If in a particular condition the network engages in lower probability multiple transformations the result is not apparent here, although The Book of Changes does employ a binary coding system from which this can be determined without ambiguity. Leibniz is reported to have been influenced in the 17th century by the binary code of theI Ching, which could therefore be said to have influenced the design of modem computers. The striking relationship to the genetic coding system has also been explored (34).
The range of possible transformation pathways encoded in this way is of great value in the light of contemporary efforts to grasp the nature of change in relation to human and social development.
As a work of political philosophy, it is useful to contrast interpretations of the I Ching with an early Western equivalent, namely Machiavelli's The Prince (16). Both provide recommendations to rulers, but the I Ching also adapts its recommendations to the initiatives of the ruled. The Prince has been severely criticized (often inappropriately, given the instabilities of its historical context), because of the distinctly undemocratic values of the princes for whom it was designed, in contrast, built into the I Ching is the progressive discovery of "superior values", however these are to be understood by the user.
As with Machiavelli's adice, the networking precepts from the I Ching could prove as valuable to the "ill-intentioned" as to the "well-intentioned". It would be interesting to compare the precepts given here with those in the network operations manuals of intelligence services and revolutionary groups, given their respective understanding of "superior values". It is worth noting that another set of 394 Chinese precepts, in Sun Tzu's classic The Art of War, has received considerable attention in modern military academies (17). It is based on the principle that it is the supreme art of war to subdue the enemy without fighting. Contemporary students of organizational life have also benefited from an adaptation of Machiavelli's insights by Antony Jay to the management of corporations (18).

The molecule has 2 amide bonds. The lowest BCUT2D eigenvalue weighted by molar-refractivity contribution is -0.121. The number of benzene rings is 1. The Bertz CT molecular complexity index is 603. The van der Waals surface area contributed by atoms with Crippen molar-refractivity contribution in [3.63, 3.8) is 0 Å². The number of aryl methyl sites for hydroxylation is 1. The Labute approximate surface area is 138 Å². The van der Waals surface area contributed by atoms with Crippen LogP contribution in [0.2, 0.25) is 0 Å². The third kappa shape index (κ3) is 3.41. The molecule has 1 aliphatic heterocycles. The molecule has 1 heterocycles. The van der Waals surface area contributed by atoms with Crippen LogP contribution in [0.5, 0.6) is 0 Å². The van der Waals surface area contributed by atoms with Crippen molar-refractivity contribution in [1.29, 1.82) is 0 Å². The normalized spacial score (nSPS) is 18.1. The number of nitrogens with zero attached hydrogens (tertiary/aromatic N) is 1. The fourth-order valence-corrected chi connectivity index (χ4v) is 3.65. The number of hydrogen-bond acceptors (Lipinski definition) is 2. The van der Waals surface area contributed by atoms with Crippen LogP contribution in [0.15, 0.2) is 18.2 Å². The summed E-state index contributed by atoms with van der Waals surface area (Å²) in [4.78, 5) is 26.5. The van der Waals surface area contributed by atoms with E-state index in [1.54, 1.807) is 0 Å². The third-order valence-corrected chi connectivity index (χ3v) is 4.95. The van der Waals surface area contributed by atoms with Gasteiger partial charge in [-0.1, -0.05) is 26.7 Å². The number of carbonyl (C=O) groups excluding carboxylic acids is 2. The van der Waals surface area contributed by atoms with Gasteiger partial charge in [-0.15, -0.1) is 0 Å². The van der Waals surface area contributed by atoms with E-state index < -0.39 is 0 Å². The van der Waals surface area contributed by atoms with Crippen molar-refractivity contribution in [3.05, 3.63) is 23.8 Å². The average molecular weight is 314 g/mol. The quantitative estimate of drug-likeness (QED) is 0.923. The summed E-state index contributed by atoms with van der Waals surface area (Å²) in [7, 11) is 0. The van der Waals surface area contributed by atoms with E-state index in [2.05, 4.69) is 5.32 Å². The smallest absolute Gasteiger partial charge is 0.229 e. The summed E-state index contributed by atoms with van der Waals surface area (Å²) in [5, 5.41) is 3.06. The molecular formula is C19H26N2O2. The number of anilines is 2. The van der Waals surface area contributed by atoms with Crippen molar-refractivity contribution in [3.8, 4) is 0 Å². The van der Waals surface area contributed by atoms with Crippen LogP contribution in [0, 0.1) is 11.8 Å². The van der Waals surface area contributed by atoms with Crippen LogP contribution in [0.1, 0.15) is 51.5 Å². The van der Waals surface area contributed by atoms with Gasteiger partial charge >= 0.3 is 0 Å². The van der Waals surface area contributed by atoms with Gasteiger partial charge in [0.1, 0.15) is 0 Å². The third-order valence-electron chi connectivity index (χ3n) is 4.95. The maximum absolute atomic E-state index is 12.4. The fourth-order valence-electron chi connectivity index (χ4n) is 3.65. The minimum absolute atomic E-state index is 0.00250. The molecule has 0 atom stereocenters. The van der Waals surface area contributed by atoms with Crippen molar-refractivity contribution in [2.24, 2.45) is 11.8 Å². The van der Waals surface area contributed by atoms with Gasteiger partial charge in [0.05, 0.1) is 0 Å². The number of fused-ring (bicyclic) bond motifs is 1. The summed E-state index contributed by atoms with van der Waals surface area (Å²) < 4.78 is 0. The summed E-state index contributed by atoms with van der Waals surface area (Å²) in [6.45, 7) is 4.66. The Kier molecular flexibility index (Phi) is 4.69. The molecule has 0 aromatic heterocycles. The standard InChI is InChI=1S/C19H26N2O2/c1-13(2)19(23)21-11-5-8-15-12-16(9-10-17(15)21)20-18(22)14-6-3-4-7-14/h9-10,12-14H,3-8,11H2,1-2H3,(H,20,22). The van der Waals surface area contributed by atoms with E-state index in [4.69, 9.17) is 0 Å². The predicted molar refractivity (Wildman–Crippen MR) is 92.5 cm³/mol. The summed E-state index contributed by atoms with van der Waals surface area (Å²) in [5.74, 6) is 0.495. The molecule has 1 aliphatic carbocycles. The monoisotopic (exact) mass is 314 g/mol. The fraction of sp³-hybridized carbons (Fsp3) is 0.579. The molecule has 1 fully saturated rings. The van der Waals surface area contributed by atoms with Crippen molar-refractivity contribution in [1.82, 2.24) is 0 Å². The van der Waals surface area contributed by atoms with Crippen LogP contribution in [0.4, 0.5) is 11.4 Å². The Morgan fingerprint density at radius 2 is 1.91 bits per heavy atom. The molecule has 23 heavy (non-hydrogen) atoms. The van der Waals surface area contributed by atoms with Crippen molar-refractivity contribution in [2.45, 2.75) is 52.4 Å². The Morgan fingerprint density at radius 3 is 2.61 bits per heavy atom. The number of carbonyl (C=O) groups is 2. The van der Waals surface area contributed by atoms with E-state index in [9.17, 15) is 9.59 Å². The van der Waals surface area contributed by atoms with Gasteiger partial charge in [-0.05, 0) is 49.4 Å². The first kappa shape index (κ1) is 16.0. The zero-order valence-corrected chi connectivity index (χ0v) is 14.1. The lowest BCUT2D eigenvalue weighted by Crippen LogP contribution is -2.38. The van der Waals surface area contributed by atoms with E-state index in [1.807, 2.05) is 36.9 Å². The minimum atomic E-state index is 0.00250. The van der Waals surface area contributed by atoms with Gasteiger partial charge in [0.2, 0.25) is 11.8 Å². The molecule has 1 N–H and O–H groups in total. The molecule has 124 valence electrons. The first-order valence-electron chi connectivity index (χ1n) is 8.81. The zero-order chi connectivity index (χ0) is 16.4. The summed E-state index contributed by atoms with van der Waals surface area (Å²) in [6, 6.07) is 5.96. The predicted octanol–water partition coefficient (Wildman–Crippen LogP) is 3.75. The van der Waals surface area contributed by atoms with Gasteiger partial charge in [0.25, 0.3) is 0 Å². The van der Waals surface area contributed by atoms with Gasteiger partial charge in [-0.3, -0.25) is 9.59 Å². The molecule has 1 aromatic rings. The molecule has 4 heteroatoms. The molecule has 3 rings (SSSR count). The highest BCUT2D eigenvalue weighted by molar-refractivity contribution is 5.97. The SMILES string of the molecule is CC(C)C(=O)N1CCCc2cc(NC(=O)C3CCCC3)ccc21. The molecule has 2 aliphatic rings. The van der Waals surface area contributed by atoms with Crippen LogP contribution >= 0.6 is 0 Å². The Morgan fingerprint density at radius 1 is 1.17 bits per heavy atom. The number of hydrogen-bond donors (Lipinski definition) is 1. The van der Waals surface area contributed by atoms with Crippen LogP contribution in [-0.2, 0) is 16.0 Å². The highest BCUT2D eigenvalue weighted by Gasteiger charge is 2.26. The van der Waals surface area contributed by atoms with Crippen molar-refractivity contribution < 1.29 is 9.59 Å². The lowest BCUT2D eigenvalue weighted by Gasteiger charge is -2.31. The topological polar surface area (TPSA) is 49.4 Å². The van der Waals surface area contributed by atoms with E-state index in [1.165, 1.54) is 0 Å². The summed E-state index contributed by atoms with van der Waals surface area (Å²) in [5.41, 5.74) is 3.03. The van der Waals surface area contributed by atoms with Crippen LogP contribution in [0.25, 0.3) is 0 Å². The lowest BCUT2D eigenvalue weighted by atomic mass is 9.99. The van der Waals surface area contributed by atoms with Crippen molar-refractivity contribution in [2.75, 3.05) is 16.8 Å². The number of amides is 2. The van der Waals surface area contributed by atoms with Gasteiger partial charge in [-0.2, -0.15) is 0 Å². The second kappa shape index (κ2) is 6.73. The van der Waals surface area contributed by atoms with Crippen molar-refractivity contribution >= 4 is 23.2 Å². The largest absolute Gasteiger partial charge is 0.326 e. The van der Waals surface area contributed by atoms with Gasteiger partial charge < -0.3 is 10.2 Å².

Organization sociologists do not appear to have had the ambition (or the presumption) to attempt such a transformation map. Although in 1958 March and Simon published a study, now a classic, tracing parts of what might have become such a map (19). This does not appear to have been followed up. Literature reviews have since resulted in the production of "inventories" of concepts for organization effectiveness, as in that of J. L. Price (20) with 31 propositions, or more recently in that of D H and B L Smith with approximately 400 concrete suggestions, especially for voluntary associations (21).
Of special interest is the exercise of Edward de Bono who has produced an Atlas of Management Thinking (see insert).
|Atlas of Management Thinking|